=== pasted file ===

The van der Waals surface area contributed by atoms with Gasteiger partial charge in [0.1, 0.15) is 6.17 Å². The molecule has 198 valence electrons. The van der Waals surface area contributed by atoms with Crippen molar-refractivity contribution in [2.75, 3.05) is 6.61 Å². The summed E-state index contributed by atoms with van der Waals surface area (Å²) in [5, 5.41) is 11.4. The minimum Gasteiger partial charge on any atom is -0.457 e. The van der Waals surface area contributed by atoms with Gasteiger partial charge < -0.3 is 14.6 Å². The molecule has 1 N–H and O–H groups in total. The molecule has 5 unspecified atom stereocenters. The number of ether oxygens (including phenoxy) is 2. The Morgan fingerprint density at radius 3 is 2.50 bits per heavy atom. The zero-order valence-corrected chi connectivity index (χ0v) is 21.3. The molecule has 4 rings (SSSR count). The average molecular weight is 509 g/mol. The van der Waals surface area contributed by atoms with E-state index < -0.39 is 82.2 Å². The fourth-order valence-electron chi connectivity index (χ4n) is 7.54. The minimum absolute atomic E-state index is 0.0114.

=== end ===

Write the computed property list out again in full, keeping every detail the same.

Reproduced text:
The van der Waals surface area contributed by atoms with Gasteiger partial charge in [0.1, 0.15) is 6.17 Å². The molecule has 198 valence electrons. The van der Waals surface area contributed by atoms with Crippen molar-refractivity contribution in [2.75, 3.05) is 6.61 Å². The summed E-state index contributed by atoms with van der Waals surface area (Å²) in [5, 5.41) is 11.4. The minimum Gasteiger partial charge on any atom is -0.457 e. The van der Waals surface area contributed by atoms with Gasteiger partial charge < -0.3 is 14.6 Å². The molecule has 1 N–H and O–H groups in total. The molecule has 5 unspecified atom stereocenters. The number of ether oxygens (including phenoxy) is 2. The Morgan fingerprint density at radius 3 is 2.50 bits per heavy atom. The zero-order valence-corrected chi connectivity index (χ0v) is 21.3. The molecule has 4 rings (SSSR count). The average molecular weight is 509 g/mol. The van der Waals surface area contributed by atoms with E-state index < -0.39 is 82.2 Å². The fourth-order valence-electron chi connectivity index (χ4n) is 7.54. The minimum absolute atomic E-state index is 0.0114.